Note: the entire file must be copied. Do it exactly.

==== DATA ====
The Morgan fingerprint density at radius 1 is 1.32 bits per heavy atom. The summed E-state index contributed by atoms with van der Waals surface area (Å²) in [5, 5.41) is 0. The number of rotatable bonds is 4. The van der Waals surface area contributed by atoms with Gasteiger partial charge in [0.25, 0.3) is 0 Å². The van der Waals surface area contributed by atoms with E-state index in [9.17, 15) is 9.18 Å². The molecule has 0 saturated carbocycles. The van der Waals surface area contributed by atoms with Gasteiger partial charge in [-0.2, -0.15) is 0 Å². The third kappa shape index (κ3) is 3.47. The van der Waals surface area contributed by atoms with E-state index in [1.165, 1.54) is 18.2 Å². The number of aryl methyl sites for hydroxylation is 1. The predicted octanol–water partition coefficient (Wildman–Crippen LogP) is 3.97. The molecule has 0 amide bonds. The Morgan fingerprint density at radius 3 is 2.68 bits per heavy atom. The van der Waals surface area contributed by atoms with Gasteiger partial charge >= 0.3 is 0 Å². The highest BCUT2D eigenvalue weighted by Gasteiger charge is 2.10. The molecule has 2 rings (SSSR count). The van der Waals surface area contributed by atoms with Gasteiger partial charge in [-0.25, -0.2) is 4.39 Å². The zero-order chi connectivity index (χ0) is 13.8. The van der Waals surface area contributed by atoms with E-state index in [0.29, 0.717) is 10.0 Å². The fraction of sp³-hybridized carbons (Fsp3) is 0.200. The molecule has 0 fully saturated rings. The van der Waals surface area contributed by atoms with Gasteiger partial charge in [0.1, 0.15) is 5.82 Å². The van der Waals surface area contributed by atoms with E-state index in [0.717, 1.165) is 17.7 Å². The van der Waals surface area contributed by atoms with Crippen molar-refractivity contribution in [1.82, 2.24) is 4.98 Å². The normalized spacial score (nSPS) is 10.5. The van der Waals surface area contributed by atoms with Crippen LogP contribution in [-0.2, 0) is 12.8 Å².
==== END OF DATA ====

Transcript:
The Morgan fingerprint density at radius 1 is 1.32 bits per heavy atom. The summed E-state index contributed by atoms with van der Waals surface area (Å²) in [5, 5.41) is 0. The number of rotatable bonds is 4. The van der Waals surface area contributed by atoms with Gasteiger partial charge in [0.25, 0.3) is 0 Å². The van der Waals surface area contributed by atoms with E-state index in [9.17, 15) is 9.18 Å². The molecule has 0 saturated carbocycles. The van der Waals surface area contributed by atoms with Gasteiger partial charge in [-0.2, -0.15) is 0 Å². The third kappa shape index (κ3) is 3.47. The van der Waals surface area contributed by atoms with E-state index in [1.165, 1.54) is 18.2 Å². The number of aryl methyl sites for hydroxylation is 1. The predicted octanol–water partition coefficient (Wildman–Crippen LogP) is 3.97. The molecule has 0 amide bonds. The Morgan fingerprint density at radius 3 is 2.68 bits per heavy atom. The van der Waals surface area contributed by atoms with Gasteiger partial charge >= 0.3 is 0 Å². The highest BCUT2D eigenvalue weighted by Gasteiger charge is 2.10. The molecule has 2 rings (SSSR count). The van der Waals surface area contributed by atoms with Gasteiger partial charge in [-0.25, -0.2) is 4.39 Å². The zero-order chi connectivity index (χ0) is 13.8. The van der Waals surface area contributed by atoms with E-state index in [0.29, 0.717) is 10.0 Å². The fraction of sp³-hybridized carbons (Fsp3) is 0.200. The molecule has 0 fully saturated rings. The van der Waals surface area contributed by atoms with Gasteiger partial charge in [0.1, 0.15) is 5.82 Å². The van der Waals surface area contributed by atoms with E-state index in [0.717, 1.165) is 17.7 Å². The van der Waals surface area contributed by atoms with Crippen molar-refractivity contribution in [1.82, 2.24) is 4.98 Å². The normalized spacial score (nSPS) is 10.5. The van der Waals surface area contributed by atoms with Crippen LogP contribution in [-0.2, 0) is 12.8 Å².